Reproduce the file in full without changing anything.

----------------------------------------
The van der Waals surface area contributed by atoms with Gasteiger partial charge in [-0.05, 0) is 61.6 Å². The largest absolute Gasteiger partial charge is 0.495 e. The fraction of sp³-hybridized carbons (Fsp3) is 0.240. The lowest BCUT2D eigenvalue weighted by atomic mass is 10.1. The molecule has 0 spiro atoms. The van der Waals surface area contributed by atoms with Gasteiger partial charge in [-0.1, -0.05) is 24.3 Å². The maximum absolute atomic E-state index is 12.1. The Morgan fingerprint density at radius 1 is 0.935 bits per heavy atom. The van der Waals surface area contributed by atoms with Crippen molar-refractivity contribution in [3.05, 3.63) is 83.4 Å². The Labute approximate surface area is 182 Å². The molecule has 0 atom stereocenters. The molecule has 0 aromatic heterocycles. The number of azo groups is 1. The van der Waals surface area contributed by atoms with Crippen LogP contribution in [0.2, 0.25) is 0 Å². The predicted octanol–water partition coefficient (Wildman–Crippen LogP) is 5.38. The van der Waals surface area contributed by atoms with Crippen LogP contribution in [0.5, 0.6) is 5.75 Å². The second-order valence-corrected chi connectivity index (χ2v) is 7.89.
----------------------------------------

The van der Waals surface area contributed by atoms with Gasteiger partial charge in [-0.05, 0) is 61.6 Å². The largest absolute Gasteiger partial charge is 0.495 e. The fraction of sp³-hybridized carbons (Fsp3) is 0.240. The lowest BCUT2D eigenvalue weighted by atomic mass is 10.1. The molecule has 0 spiro atoms. The van der Waals surface area contributed by atoms with Gasteiger partial charge in [-0.1, -0.05) is 24.3 Å². The maximum absolute atomic E-state index is 12.1. The Morgan fingerprint density at radius 1 is 0.935 bits per heavy atom. The van der Waals surface area contributed by atoms with Crippen molar-refractivity contribution in [3.05, 3.63) is 83.4 Å². The Labute approximate surface area is 182 Å². The molecule has 0 atom stereocenters. The molecule has 0 aromatic heterocycles. The number of azo groups is 1. The van der Waals surface area contributed by atoms with Crippen LogP contribution in [0.2, 0.25) is 0 Å². The predicted octanol–water partition coefficient (Wildman–Crippen LogP) is 5.38. The van der Waals surface area contributed by atoms with Crippen LogP contribution in [0.5, 0.6) is 5.75 Å². The second-order valence-corrected chi connectivity index (χ2v) is 7.89.